Apparently Jerod Mayo isn't the only New England Patriots staffer interviewing with the Eagles.
Offensive coordinator Josh McDaniels is also scheduled to interview for Philadelphia's head-coaching vacancy, according to The Athletic's Bo Wulf and Zac Jackson.
Patriots offensive coordinator Josh McDaniels is scheduled to fly to Florida for a Sunday meeting with Jeffrey Lurie as the Eagles continue their coaching search, The Athletic has learned. McDaniels, 44, would be considered a controversial hire in Philadelphia, given the local disdain for the Patriots and Lurie’s New England connections.
After being one of the lead candidates for the Cleveland Browns' head-coaching vacancy last offseason, McDaniels had yet to interview for a head-coaching job this offseason up until now. So, McDaniels' first interview opportunity this year will come with Jeffrey Lurie and the Eagles.
Wulf and Jackson also reported that McDaniels has begun gathering his coaching staff in the event that he does land the head-coaching job.
Earlier this week it was reported that inside linebackers coach Jerod Mayo would be interviewing for the same gig this weekend, which came as a surprise to some when considering he has only be coaching officially in the NFL for two years.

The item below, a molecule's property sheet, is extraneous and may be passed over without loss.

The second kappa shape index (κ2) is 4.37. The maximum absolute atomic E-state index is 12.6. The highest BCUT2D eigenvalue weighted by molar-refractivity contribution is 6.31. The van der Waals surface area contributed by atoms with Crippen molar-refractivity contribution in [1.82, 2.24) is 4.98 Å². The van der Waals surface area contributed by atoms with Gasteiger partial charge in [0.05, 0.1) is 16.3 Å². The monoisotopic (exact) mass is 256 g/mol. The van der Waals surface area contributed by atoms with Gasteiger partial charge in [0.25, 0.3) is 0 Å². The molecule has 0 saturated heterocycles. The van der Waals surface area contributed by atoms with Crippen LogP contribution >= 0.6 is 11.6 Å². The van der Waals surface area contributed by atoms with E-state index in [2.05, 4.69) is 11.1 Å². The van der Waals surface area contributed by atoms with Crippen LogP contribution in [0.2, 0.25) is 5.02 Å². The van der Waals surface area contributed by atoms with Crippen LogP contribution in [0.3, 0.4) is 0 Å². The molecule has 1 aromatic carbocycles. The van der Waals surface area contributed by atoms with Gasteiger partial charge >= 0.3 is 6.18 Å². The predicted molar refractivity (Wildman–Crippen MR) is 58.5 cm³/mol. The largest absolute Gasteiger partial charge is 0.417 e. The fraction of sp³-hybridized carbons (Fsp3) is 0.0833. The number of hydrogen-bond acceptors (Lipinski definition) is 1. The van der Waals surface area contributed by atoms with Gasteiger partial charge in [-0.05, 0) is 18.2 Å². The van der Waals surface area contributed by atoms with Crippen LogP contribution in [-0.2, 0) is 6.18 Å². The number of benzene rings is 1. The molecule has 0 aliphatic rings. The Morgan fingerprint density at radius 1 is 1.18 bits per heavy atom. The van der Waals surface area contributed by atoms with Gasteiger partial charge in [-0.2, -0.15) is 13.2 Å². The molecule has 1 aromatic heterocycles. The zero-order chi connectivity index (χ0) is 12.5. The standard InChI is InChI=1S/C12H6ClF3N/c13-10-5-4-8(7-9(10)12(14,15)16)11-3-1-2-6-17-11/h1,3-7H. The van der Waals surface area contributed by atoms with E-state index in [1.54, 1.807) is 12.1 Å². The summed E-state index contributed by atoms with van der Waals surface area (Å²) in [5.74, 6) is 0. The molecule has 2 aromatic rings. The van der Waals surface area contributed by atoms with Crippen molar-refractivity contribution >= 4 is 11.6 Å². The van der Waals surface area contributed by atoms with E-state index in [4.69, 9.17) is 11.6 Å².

If either McDaniels or Mayo were offered the job of head coach in Philadelphia and accepted it, they would be put in an interesting situation.
With Jalen Hurts proving quickly that he can be a starting quarterback in the NFL, paired with Carson Wentz, who is still under contract through 2024 and doesn't want to be a backup, their first order of business would be to hash out how to handle the quarterback room. That's tricky business, as choosing to trade Wentz could lead to major cap casualties over the next several years, and choosing the wrong player to be his starter could have the locker room quickly losing faith in their new head coach.
That, paired with Philadelphia's cap constraints this year makes it a not-so desirable job. However, if McDaniels were to take the job, then Bill Belichick and company would have to find a way to replace one of the key pieces that helped create the dynasty that took place over the last two decades in New England.